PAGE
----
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Bankrate's 2007 New Car Guide
The auto world's in a period of great change. How will it affect you?
Overreaching on car payments?

When it comes to car payments, consumers are stretched to the limit.

Buyers are paying more, extending loan terms and making smaller down payments, according to a recent study by the Consumer Bankers Association. Many buyers are also wrapping old loans -- for vehicles they haven't yet paid off -- into the terms of their new deals.

"They're stretching in a lot of cases and may be well advised to pick a more affordable model or keep their car a little longer," says Fritz Elmendorf, vice president of communications for the Consumer Bankers Association.

Sixty percent of buyers are opting for loan terms of more than five years, the study found.

"It's been steadily stretching for many years," says Elmendorf. And it's because buyers want to get a better quality car and still keep their payments low.

"So many have gotten used to lease payments," he says. "They're looking for the cheapest payment on the nicest vehicle they can get into."

The average loan is now about 65 months and gradually getting longer, says Tom Libby, a senior director of industry analysis for J.D. Power and Associates.

They're stretching in a lot of cases and may be well advised to pick a more affordable model or keep their car a little longer. -- Fritz Elmendorf, Consumer Bankers Association.

Last year, buyers were typically paying 5 percent of the invoice price as a down payment, according to the study. This year, that's dropped to 1 percent.  Manufacturer and dealer incentives could account for part of that, but it's also clear more buyers owe in excess of what their cars are actually worth -- one side effect of making lower down payments.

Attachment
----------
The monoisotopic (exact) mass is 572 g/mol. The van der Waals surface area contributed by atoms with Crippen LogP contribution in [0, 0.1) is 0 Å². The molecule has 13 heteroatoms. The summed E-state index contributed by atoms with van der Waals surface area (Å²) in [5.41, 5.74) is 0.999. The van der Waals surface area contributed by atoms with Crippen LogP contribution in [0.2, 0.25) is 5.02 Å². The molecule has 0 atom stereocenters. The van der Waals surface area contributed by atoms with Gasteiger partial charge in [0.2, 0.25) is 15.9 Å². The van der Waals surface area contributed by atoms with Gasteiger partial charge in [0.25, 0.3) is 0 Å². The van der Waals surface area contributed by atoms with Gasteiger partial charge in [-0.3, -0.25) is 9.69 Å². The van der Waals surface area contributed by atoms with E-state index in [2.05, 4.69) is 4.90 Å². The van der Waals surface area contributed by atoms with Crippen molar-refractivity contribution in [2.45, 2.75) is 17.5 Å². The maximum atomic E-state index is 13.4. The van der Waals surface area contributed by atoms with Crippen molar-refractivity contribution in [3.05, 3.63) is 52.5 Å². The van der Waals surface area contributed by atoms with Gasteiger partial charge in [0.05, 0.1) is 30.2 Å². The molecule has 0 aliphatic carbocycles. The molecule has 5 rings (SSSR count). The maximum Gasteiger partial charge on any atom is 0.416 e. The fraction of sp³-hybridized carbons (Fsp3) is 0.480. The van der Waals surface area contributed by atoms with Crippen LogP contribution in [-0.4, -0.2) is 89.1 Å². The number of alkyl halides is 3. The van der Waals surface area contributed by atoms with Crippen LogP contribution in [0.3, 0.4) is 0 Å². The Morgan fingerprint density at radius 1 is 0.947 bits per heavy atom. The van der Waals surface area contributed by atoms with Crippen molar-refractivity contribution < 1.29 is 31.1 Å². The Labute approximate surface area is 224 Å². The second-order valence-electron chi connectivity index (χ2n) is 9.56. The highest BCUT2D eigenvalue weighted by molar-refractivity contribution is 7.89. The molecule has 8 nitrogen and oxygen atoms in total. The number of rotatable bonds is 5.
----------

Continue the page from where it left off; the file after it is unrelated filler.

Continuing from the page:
"They are increasingly upside down in their loans," says Elmendorf. "And the longer the loan period, the longer you're upside-down in your loan.

A combination of longer loan terms and less money down is adding another complication for consumers: "More people are going in owing money on a trade-in, as opposed to being able to add value for the trade in," Elmendorf says.

Jack Nerad, executive editorial director of Kelley Blue Book, agrees.

"We're seeing a lot of  100 percent loans, or loans with 5 to 10 percent down," Nerad says. "Twenty percent used to be the standard."

"People have less equity in their cars," he says. "But it doesn't seem to have had a chilling effect on sales."

So how much are they rolling over into the new loan? On average, about $2,600, says Art Spinella, president of CNW Research, an Oregon-based consumer spending research company.

Consumers are also buying more options and upgrade packages on the models they select, Spinella says. "They're buying more car," he says. "They're not buying base cars anymore."

-- Posted: Aug. 2, 2007
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